Unraveling Masculinity: Walter Dean Myers’ Journey in “Bad Boy”

Exclusively available on PapersOwl
Updated: Sep 01, 2023
Cite this
Date added
Pages:  2
Order Original Essay

How it works

Harlem’s Expectations: Myers’ Struggle with the Traditional Male Image

What does it mean to be male? Walter Dean Myers explores this topic throughout his childhood and early adulthood. In Bad Boy: A Memoir, Myers often struggled with trying to establish his identity as a male in Harlem. According to Myers, he knew what it meant to be a male in Harlem. “I understood being a man as having some kind of power. In Harlem, that power was expressed in muscle, in being someone who wouldn’t take any nonsense or who was good at athletics”.

Need a custom essay on the same topic?
Give us your paper requirements, choose a writer and we’ll deliver the highest-quality essay!
Order now

Being a male was characterized by being tough and fighting anyone who gave him a hard time, which is what Myers did in school. It was also said that if you were male, you were athletic and played sports. “It was also defined as someone who had a lot of money: a big car, an expensive watch, or expensive clothes. There was a sexual component as well. A real man paid attention to women”. Myers thought men bought fancy things to show out and attract women. Though Myers knew what was expected of men at that time, he still was incapable of following those guidelines.

Hidden Passions: How Literature Became Myers’ Secret and Salvation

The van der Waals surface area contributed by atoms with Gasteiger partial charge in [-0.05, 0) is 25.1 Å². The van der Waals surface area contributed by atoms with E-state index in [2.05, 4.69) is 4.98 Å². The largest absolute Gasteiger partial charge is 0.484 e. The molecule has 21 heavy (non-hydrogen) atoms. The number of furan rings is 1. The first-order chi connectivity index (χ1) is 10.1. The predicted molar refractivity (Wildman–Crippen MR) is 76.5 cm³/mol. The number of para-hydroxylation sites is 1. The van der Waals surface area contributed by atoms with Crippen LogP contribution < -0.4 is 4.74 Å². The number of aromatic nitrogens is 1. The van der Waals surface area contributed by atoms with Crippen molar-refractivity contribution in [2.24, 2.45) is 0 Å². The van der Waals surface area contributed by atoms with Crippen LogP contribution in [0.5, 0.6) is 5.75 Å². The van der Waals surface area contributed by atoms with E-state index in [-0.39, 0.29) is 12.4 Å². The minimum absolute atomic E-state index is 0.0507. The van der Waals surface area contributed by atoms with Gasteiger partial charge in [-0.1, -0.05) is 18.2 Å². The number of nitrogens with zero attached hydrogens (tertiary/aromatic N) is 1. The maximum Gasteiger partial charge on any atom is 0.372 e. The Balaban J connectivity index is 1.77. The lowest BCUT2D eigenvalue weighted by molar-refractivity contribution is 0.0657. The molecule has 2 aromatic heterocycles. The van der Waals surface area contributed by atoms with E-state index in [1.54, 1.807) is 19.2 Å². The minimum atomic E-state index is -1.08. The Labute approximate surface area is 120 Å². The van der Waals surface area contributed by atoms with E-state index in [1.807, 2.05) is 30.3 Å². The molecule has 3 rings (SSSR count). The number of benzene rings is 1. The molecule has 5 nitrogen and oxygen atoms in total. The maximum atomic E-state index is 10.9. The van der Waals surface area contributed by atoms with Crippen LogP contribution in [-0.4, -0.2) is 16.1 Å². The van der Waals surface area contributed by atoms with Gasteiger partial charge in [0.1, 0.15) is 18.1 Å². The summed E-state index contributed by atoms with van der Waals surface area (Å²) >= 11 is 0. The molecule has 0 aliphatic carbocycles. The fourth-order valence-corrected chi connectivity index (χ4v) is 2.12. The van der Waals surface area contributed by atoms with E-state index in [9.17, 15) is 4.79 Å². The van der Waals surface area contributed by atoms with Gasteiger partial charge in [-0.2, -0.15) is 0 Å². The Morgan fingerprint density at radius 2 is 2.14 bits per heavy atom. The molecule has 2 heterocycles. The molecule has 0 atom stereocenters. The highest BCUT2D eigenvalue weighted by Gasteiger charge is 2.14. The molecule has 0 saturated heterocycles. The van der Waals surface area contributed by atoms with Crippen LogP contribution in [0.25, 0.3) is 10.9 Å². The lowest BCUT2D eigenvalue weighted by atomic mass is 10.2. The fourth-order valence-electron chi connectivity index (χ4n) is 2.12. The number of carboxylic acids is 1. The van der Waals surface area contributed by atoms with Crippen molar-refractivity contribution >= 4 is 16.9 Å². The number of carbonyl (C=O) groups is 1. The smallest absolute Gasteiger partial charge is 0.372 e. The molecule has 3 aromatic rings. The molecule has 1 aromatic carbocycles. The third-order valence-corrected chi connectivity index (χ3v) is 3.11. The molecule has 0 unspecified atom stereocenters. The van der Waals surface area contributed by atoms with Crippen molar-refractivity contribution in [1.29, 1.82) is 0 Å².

Myers often felt at a loss because the activities he enjoyed were not widely accepted by the community. “I didn’t see anybody talking about being a poet or a short story writer. Nor did I see anybody defining a real man as somebody who paid a lot of attention to books”. Myers loved reading and writing, but that was not normal for a man in Harlem, so he became forced to hide it as a secret vice from the world. “The other voice, the one I hid from my street friends and teammates, was increasingly dealing with the vocabulary of literature.” Myers had great knowledge of literature, but he hid it from the world to avoid teasing. Even when he went to the George Bruce Branch Library to check out books, he would carry them home, hiding them in brown paper bags. Myers aspired to be successful in life.

Myers did not want to be just another working man in Harlem. “But I know that a poor education would probably land me in a “Negro” job, that lower level of employment in which so many of the neighborhood men seemed to be hopelessly stuck.” Most men Myers saw in Harlem were poor and had manual labor jobs such as working in the garment factory. He did not want that for himself, so he worked hard and read books to become successful. “Reading this literature, these books, led to the canvas of my own humanity.” Later in Myers’s life, he began to be proud of his literary capabilities, and it shaped him in a way nothing else could. As a result of Myers’s determination and knowledge of literature, he wrote and typed stories for children. Even though reading and writing weren’t accepted by the world by a man in Harlem, many people supported Myers in his literary endeavors.


  • Myers, W. D. (2001). Bad Boy: A Memoir. HarperCollins.
The deadline is too short to read someone else's essay
Hire a verified expert to write you a 100% Plagiarism-Free paper

Cite this page

Unraveling Masculinity: Walter Dean Myers' Journey in "Bad Boy". (2023, Sep 01). Retrieved from https://papersowl.com/examples/unraveling-masculinity-walter-dean-myers-journey-in-bad-boy/